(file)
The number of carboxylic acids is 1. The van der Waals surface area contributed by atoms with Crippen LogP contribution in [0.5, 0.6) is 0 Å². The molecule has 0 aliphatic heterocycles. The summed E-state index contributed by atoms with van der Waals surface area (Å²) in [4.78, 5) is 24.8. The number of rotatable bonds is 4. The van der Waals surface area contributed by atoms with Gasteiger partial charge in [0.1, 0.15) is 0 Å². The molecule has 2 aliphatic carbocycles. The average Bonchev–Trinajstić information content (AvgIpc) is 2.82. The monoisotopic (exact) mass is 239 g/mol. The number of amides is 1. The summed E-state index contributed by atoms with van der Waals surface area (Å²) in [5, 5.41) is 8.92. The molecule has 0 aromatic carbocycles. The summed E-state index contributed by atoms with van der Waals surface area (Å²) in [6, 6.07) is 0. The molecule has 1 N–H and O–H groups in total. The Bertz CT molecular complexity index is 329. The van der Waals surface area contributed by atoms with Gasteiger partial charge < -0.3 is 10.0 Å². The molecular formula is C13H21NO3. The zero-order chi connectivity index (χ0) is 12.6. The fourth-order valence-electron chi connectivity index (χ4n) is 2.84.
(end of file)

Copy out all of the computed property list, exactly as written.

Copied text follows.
The number of carboxylic acids is 1. The van der Waals surface area contributed by atoms with Crippen LogP contribution in [0.5, 0.6) is 0 Å². The molecule has 0 aliphatic heterocycles. The summed E-state index contributed by atoms with van der Waals surface area (Å²) in [4.78, 5) is 24.8. The number of rotatable bonds is 4. The van der Waals surface area contributed by atoms with Gasteiger partial charge in [0.1, 0.15) is 0 Å². The molecule has 2 aliphatic carbocycles. The average Bonchev–Trinajstić information content (AvgIpc) is 2.82. The monoisotopic (exact) mass is 239 g/mol. The number of amides is 1. The summed E-state index contributed by atoms with van der Waals surface area (Å²) in [5, 5.41) is 8.92. The molecule has 0 aromatic carbocycles. The summed E-state index contributed by atoms with van der Waals surface area (Å²) in [6, 6.07) is 0. The molecule has 1 N–H and O–H groups in total. The Bertz CT molecular complexity index is 329. The van der Waals surface area contributed by atoms with Gasteiger partial charge < -0.3 is 10.0 Å². The molecular formula is C13H21NO3. The zero-order chi connectivity index (χ0) is 12.6. The fourth-order valence-electron chi connectivity index (χ4n) is 2.84.